Reports from Esma and the EBA suggest that the EU is moving closer to creating its own regime for regulating crypto-assets potentially forcing member states, which take an early lead in this area, to revise their own crypto rules. By Katerina Katsiami, associate in Harneys regulatory practice in Cyprus, and Thomas Gray, senior associate in Harneys banking and finance practice in the Cayman Islands.  

On January 9 2019, the European Securities and Markets Authority (ESMA) and the European Banking Authority (EBA) published reports to the European Commission on the suitability of current EU legislation to crypto-assets and initial coin offerings (ICOs) regulation with consequences for national regimes.

The EBA’s report highlights several concerns regarding crypto-regulation. The key points are as follows:

  • The EBA report provides a detailed definition of ‘crypto-assets’ adding clarity on the term and the instruments intended to be regulated by the EU in this context.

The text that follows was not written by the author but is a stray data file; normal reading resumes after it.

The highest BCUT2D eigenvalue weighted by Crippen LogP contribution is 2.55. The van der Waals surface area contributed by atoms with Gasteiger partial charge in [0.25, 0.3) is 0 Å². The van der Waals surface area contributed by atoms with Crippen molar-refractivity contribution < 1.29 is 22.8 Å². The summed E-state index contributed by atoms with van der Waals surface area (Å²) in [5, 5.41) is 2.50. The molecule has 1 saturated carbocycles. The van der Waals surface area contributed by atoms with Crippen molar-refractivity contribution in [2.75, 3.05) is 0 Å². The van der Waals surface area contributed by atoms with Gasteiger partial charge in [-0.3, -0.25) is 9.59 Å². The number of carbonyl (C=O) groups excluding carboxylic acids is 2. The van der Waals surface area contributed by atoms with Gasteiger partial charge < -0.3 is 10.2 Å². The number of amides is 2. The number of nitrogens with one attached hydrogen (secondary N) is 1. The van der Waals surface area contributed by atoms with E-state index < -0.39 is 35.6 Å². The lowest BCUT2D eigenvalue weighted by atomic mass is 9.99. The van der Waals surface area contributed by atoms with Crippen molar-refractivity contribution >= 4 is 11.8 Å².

• The EBA acknowledges money laundering risks posed by crypto-assets because crypto-related ‘financial’ services are not perceived as being subject to regulation under the banking, payment services and electronic money framework set out in the Capital Requirements Regulation (CRR); the Second Payment Services Directive (PSD2) or the Electronic Money Directive (EMD).
  • There is a lack of clarity on the treatment of crypto-assets under current EU regimes which has led to misalignment (which could lead to misunderstandings) between them. For example, crypto-assets are not recognised as money or commodities, or subject to any other classification under CRR, but may be recognised as “electronic money” under EMD and as “funds” under PSD2.
  • The EBA outlines the applicability of current accounting and prudential regulatory frameworks relating to crypto-assets. The main issue, and what is being seen on a global basis, is that the current regimes, designed pre-2017, do not contemplate crypto-asset technology. At the time it was viewed as a very emerging technology which was not relevant.